The Arctic is unique in that, at any one time, we have more people in flying over the Canadian Arctic than we have people residing in the region. We have to change our way of thinking when it comes to developing a robust SAR capability in the North. Professor Shadwick has stated in the article referenced earlier that reviewing Canadian SAR programs need to be examined in a holistic way. Most importantly, we need to look at the Arctic as a special case. For example, Canada’s SAR Region now extends to the North Pole and we have agreed at the international level to respond. We need to have the capability to do just that. Options such as the increased utilization of the Canadian Rangers, the use of search radar and electro-optical and infrared (EO/IR) sensors, equipment collaboration, joint training exercises included in an overall robust risk management approach to the regulation of Arctic shipping and supported by the Arctic Council as the way forward. This will require various marine, air and space based platforms. These words were echoed by the recent Senate report Sovereignty and Security in Canada’s Arctic:
Article 9 provides an excellent opportunity for Canada to develop an international Arctic SAR Center that could be based on the NATO centers of excellence concept and become a leading showcase for thought leadership, research and training, which the Agreement seeks to create. Such a centre would also bring together Canadian industrial interests and open the door for new markets.
There is a cluster of technical, research and operational expertise in Halifax and St. Johns. The Arctic SAR Centre could be potentially collocated there with an arctic presence. The large airbase at 5 Wing Goose Bay, in Labrador, provides an excellent venue for operational training with state of the art existing facilities, hangars and is well known to the Member states of the Arctic Council many of whom who are NATO members who have made use of the low level fighter training at 5 Wing in the past.
It is important to realize that the issues around SAR are often directly connected to oil spill response and pollution counter-measures, which is the next issue to be dealt with by the Arctic Council. We need new ways of thinking and looking at these interconnected problems at the domestic and international level.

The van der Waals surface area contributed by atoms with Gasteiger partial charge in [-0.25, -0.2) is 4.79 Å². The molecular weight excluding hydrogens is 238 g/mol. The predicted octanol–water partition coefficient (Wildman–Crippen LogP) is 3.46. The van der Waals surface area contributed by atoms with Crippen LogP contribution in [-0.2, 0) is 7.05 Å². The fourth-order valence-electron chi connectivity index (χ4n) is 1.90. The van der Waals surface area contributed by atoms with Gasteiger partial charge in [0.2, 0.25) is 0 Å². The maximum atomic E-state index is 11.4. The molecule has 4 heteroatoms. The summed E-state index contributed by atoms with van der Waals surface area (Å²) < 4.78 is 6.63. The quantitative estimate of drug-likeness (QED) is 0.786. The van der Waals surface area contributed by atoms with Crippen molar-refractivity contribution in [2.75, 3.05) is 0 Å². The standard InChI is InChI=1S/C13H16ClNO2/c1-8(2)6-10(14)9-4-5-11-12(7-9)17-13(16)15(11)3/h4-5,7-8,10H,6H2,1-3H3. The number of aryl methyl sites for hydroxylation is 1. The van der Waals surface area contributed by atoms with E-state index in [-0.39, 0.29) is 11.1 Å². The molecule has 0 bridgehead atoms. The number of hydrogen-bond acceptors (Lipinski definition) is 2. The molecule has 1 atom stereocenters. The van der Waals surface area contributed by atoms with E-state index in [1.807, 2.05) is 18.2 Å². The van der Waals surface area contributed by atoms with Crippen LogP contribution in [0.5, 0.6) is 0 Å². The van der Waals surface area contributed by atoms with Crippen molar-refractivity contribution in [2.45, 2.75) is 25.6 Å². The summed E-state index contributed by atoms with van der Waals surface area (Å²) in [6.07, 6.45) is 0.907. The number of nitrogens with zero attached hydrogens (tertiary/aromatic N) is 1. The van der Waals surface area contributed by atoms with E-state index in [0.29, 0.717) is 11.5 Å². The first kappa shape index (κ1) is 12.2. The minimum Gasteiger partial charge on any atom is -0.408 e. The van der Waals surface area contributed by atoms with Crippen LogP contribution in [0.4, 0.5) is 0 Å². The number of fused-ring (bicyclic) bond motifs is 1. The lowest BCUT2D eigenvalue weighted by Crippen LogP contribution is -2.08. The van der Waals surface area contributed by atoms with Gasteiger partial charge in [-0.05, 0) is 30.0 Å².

Canada will be hosting the first international Arctic SAR tabletop exercise in fall 2011 – this may be a good time to reflect the importance of cooperation and collaboration in this region. When taking an Arctic SAR leadership role, we need to think broadly, bring all levels of government into the equation. We also need to look at alternative service delivery, bring Canadian commercial interests, and academic and research community and most importantly Northerners and the First Canadians into the discussion to have safer and stronger Arctic. We now have an international obligation to do so.
If Canada is to become an Arctic superpower, as former Foreign Minister Lawrence Cannon suggested on 1 July 2009, we need to bring all the parties together including the First Canadians – the Inuit. Northerners must be an integral component of Canada’s future Arctic SAR response. Canada must be guided by our international legal obligations and incorporate this into our domestic programs which will lead to a stable Arctic.
There are many friends of the Arctic and Canada needs to build on those relationships with an overarching IASAR strategy which can be in an integral part of Canada’s Northern Strategy to ensure that Canada meets its international obligations and these obligations are given the same consideration as Canada’s SAR professionals and volunteers give to rescues. The Agreement will allow us to build on these long-standing relationships and lead to a stable geopolitical situation through cooperation with all the Arctic nations. This is an opportunity for Canada to exert its Arctic leadership and showcase our SAR expertise. Canada does not have time to waste; becoming an Arctic superpower will require many friends.

Joe Spears of the Horseshoe Bay Marine Group has been involved in various National marine programs, Arctic SAR and was a contributor to the Arctic Council’s Arctic Shipping Assessment. He can be reached at kjs@oceanlawcanada.com
© FrontLine Defence 2011